Recognition of Jerusalem as the capital city of Israel – an acknowledgement of the obvious or an unlawful act?


On December 6, 2017, the US president Donald Trump officially recognized Jerusalem as the capital city of the State of Israel and announced his plan to move the American embassy to this city. The majority of States have reacted to this decision with unease or direct condemnation. A minority, including the Czech Republic, have expressed their understanding or, in some cases, even support for it.

On December 6, 2017, the US president Donald Trump officially recognized Jerusalem as the capital city of the State of Israel and announced his plan to move the American embassy to this city. The majority of States have reacted to this decision with unease or direct condemnation. A minority, including the Czech Republic, have expressed their understanding or, in some cases, even support for it. The divide within the international community showed itself also in the UN General Assembly. The resolution criticizing the attempts to change the status of Jerusalem unilaterally was adopted by 128 votes in favour, with 9 States voting against and 35, including the Czech Republic, abstaining. In the UN Security Council, a resolution with a very similar content got support from 14 States but could not be adopted due to the US veto. What makes the recognition of Jerusalem as the capital city of Israel such a controversial issue? Is it not after all, as Trump said, acknowledging the obvious? What led the General Assembly to express its deep regret at the US decision and label it as legally problematic? These questions will be addressed in the new International Law Reflection of the IIR Centre for International Law.

Recognition in International Law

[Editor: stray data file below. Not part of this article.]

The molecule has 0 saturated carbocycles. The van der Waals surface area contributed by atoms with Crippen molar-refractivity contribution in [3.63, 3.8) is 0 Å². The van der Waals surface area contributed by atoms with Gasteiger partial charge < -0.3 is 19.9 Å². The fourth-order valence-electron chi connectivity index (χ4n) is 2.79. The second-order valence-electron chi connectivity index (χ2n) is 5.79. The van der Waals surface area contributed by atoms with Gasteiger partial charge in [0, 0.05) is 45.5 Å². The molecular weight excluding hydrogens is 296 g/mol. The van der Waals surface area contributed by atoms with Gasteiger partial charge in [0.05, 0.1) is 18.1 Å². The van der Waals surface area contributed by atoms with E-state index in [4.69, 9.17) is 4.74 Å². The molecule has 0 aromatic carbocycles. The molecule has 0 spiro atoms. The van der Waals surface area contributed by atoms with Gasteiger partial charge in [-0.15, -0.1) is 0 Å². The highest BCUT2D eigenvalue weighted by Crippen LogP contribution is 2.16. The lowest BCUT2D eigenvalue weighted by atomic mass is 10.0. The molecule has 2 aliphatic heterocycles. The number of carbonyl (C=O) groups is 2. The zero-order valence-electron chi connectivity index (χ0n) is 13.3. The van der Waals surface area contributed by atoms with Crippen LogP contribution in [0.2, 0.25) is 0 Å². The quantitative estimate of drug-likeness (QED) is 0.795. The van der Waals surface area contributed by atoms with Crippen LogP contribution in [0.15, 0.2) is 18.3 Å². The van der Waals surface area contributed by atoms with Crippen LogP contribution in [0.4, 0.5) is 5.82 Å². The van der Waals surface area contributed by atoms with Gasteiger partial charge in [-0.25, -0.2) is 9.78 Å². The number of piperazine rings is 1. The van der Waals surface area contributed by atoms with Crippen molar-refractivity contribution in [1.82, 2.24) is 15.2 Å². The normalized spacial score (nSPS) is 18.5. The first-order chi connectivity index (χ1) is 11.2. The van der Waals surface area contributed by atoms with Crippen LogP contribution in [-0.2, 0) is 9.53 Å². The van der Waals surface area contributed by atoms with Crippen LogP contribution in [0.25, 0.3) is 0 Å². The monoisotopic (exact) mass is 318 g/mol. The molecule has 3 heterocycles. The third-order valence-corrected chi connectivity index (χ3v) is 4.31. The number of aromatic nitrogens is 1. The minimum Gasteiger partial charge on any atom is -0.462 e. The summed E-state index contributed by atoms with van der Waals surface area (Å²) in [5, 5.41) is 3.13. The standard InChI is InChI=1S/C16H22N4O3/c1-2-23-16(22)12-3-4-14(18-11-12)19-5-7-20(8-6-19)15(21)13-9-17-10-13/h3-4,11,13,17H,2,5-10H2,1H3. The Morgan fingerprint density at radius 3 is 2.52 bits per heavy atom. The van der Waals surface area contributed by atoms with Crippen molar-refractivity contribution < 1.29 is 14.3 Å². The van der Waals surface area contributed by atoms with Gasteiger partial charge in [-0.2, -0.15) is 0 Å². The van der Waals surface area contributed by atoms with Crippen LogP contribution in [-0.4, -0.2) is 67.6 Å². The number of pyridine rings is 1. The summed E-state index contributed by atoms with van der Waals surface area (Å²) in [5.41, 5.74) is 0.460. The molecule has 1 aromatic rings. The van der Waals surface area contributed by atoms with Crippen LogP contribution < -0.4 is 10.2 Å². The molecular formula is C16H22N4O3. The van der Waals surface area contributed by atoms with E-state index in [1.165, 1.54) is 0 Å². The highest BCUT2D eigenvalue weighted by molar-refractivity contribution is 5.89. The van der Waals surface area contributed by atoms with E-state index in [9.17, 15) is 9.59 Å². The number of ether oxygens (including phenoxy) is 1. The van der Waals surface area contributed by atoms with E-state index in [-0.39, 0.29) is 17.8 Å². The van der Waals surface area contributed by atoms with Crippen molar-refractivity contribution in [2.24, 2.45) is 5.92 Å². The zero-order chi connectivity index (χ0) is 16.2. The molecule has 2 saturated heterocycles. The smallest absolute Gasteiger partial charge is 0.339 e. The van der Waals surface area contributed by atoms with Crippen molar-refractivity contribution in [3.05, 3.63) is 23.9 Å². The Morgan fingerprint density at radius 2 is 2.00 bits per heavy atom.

Recognition is one of the traditional institutions of international law. It is a unilateral act, by which a State formally acknowledges a certain fact. Most commonly, this fact is the existence of a new State or a new government. In a wider sense, however, recognition can relate to any fact which has legal content and implications. Recognition can have constitutive effects – then, it is one of the conditions for the fact to materialize; or declaratory effects – then, the fact materializes regardless of the recognition, which only confirms its presence. Since the beginning of the 20th century, the latter approach has largely prevailed at the international scene. To give an example, when the Czech Republic recognized Kosovo in 2008, that meant that in its opinion, Kosovo as a sovereign State already existed at the time of recognition. Recognition goes beyond mere acknowledgment of a certain fact. It also conveys a positive attitude with regard to this fact or at least a readiness to accept it. The recognition of a State or a government is usually followed by the establishment of diplomatic relations, conclusion of bilateral treaties, establishment of embassies at the territory of the other State, etc. Therefore, even though the recognition is not a condition for the creation of a new State or government, it is crucial for the capacity of such a State or government to become full members of the international community. Recognition also strengthens legitimacy of the recognized entity, because it means that other actors consider the new State or government as a legitimate representative of a certain political community. The same is true, a contrario, for the instances of non-recognition. States choose not to recognize a State or a government either when they have doubts as to whether the new entity meets the conditions of the State or of a lawful government, or when they acknowledge that it indeed meets these conditions but they do not want to have any relations with the entity nonetheless. Israel provides a good example. Objectively, it exists as a State. Yet, it has secured formal recognition from 162 States only. The other States – mostly Arab and Muslim ones – refuse to recognize Israel, mainly because they do not consider it a legitimate international actor.